I just finished: What’s Best Next: How the Gospel Transforms the Way You Get Things Done by Matt Perman. This is the book I Imagine John Piper would write on productivity; its Christian hedonism/Jonathon Edwards mixed with a good dose of the best secular authors on productivity. This shouldn’t surprise us since Perman worked for Desiring God for some time, and Piper writes the forward…

As the title implies, this book is not just a collection of productivity hacks; instead, it articulates a Christian theology of why we should prize efficiency, well also explaining why we sometimes shouldn’t. This may be the book’s most important contribution, given that much of what matters in the information age is intangible, and often feels incredibly unproductive (i.e., writing a book, networking).

Like most New Testament epistles, the book begins with theology, and only then moves toward practice. As a New Testament professor, my favorite part was the theology of productivity section. The rest feels familiar, covering skills like speed reading and task management (an expanded and updated version of Getting Things Done by David Allen mixed with First Things First by Covey). I don’t feel like I learned much from the skills section, but I loved the incredible selection of quotes from Christian history about productivity, especially from Jonathon Edwards, which will sparkle in future sets of class notes! Along with this, Perman has also included interviews with a variety of Christian and secular influencers on their own habits of productivity. The interviews range from Seth Godin to my favorite Christian blogger, Tim Challies. To be honest, I was hoping for more from these interviews, given the way they were hyped in the introduction. Nevertheless, they still provide a nice break from the nitty-gritty of task management.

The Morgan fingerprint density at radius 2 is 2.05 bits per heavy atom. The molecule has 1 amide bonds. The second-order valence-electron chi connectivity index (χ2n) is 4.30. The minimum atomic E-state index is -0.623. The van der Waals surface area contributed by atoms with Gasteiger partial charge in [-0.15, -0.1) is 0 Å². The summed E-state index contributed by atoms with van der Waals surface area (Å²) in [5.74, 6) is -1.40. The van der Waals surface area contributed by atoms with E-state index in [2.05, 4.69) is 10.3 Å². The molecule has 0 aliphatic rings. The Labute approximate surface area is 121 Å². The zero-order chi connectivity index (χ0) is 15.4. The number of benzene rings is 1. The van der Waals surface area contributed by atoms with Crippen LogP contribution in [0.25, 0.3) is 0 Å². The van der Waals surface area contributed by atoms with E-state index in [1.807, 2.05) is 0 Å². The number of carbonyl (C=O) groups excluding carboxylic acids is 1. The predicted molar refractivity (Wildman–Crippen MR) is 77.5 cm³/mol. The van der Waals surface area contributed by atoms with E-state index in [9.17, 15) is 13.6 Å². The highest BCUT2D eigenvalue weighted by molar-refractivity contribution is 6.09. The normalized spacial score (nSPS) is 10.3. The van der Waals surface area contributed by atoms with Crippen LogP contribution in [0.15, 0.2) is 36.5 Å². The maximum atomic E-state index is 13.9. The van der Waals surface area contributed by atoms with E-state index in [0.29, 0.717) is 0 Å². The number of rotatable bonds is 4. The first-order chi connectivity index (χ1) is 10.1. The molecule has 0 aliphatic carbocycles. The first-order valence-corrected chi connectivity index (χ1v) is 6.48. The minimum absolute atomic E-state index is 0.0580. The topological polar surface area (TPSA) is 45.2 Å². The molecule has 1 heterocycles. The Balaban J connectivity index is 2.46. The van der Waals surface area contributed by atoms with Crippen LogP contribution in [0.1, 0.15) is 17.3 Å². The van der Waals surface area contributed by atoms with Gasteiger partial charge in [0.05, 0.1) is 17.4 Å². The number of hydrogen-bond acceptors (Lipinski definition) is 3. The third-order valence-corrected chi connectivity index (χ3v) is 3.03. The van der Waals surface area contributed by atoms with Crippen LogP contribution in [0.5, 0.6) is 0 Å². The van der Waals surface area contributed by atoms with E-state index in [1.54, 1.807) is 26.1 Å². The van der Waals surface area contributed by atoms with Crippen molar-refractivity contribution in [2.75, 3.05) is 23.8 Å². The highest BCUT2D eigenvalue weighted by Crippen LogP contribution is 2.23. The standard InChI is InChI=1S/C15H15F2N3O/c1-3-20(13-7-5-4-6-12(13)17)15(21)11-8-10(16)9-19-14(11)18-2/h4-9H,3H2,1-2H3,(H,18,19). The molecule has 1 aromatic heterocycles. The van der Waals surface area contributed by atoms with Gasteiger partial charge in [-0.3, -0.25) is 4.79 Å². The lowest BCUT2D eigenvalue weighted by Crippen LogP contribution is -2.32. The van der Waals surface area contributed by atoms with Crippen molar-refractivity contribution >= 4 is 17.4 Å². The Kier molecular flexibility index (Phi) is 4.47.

On that note, the whole book is designed to be readable in whatever format you want. You can gobble it in one sitting, or read a chapter every other month. It is set up with text boxes at the end of each chapter which include the core material for the chapter, including a core quote and the core takeaway, as well as follow-up reading. Another strength is that the book allows for any level of application, insisting that it is better to act than fiddle with perfecting our tools. This explains the title of the book, that “What’s Best Next” is actually a question. The core thesis of the book is that no matter what moment we are in, true productivity means honoring God with our gifts by discerning what is most valuable for his kingdom in our immediate context.

My final assessment: I expect this will be required reading for vocational ministry at the seminary level, because it moves beyond efficiency to theology and provides a map charting how to be productive in the age of 24/7 intangible productivity.

Related Links:

Why 35 Hours Per Week is the Perfect Number

David Murray brings us some fascinating news from a video game company on why working more than 35 hours a week is a bad idea for knowledge workers. Sure you can do it in the short term, but you actually will make less progress in the long run if you work too hard. Here’s a fancy chart to prove it:

Work less to do more | HeadHeartHand Blog.